Tenants began attending other tenant organization meetings and press conferences. They made coordinated phone calls every hour to the manager in charge of the rent increase, calling on them to meet with the tenants. When a Milestone representative refused to meet, the tenants held a rally on their front stoop to read their demands and videotaped it to share on the “Milestone Tenants Fight Back” Twitter and Facebook pages.
Unable to locate Milestone’s offices, they marched on the company owner’s lakeside suburban estate to deliver a collectively signed letter. The tenants saw that the same notice used to announce rent increases had been consolidated into a notice to vacate should they choose not to pay the increase, which is illegal in Seattle. They then contacted the Seattle Department of Construction and Inspection (SDCI) to use this violation to temporarily halt the increases.
Some tenants, along with other activists, also began canvassing other Milestone properties with agitational leaflets, sharing their stories and hearing other Milestone tenants’ experiences while living under their management.
The utility and rent concessions came early as a result of the “phone zap,” while the SDCI intervention was tactically timed to occur one month into the two month window of Seattle’s “Just Cause” law required for increases above 10 percent. This was intended to buy the tenants as much time as possible to continue organizing while on their current leases, while providing buffer time for those tenants most in threat of eviction to find new housing in case our efforts to stop the rent hikes proved unsuccessful.
No Easy Road
Tenant organizing presents a difficult set of challenges. Renters meet landlords as customers, yet have few legal protections. In much of Washington State, there is only a mandated 20 day notice to vacate, while Seattle requires just cause to evict and 60 days notice for rent increases above 10 percent. While this protection gives some time for renters to organize, there is a fear of being taken to eviction court which can mark a renter’s history as a troublemaker.
Most apartment buildings don’t provide the daily interactions and comradery of a workplace. In the Kenton, there was little to no community previous to organizing, and few ties existed between the residents who did not depend on each other for help in day-to-day struggles. Had tenants been able to break the ice years ago, they could have watched each other’s pets while away, shared wi-fi passwords, and held community dinners. But such is the reality of most renter experiences.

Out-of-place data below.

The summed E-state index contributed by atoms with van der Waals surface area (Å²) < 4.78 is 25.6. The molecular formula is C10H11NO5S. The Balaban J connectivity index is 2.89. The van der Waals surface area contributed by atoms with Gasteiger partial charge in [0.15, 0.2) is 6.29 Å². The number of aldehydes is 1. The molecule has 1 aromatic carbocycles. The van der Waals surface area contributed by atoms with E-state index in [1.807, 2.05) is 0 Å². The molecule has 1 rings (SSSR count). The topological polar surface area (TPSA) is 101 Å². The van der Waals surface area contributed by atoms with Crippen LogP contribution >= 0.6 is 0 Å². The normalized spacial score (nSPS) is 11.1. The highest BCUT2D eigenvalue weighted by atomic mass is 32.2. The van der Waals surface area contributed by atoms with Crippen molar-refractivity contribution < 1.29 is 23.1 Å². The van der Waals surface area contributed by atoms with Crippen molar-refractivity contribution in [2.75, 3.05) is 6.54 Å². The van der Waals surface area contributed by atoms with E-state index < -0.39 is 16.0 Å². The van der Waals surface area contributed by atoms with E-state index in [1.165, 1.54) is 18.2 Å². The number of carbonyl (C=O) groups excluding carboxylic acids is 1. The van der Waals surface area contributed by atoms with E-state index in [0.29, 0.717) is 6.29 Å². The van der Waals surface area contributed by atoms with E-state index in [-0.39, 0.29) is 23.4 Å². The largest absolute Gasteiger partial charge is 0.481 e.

In this situation, it’s difficult to get tenants interested and engaged with weekly group meetings, let alone have the many face-to-face discussions necessary to build trust and share perspectives. Reserved and reluctant neighbors are nearly impossible to pin down for conversations. An organizer can knock on a door, but they can’t make anyone answer.
With low levels of working class consciousness and a lack of organization, the core organizers were challenged to win support, let alone voluntary participation in escalatory steps. Tensions between militant workers and those with liberal illusions threaten to rupture at every step. As concessions and wins accumulate, anger is mitigated and pressure to re-conform to the existing system mounts. Additionally, organizing energy is lost if victories aren’t recognized or celebrated. At a certain point, the pressure to join in makes it difficult to hold an apolitical social gathering.
At the peak of the movement, active members of the Kenton tenant organization canvassed other buildings in Milestone’s housing stock. Apart from the normal difficulties of trying to canvass controlled entry buildings and risking being thrown out, there was a notably low rate of success in getting tenants in other buildings to engage beyond passive support. Many were happy that residents of the Kenton were fighting back, but had no interest in organizing themselves. While many promising conversations did occur, it requires time to develop these connections — time that self-organized tenants with a two month deadline to either pay up or vacate their homes do not have.
What needs to happen?
With a possible economic recession on the horizon, there will be no end to the housing crisis anytime soon. As rent and other bills rise, and wages stagnate or fall, the need for relief for tens of millions of tenants will only increase.
Although currently tenants are generally not confident that they can pressure landlords to concede to their demands through collective action, a minority of tenants are being increasingly compelled to organize collectively just to survive.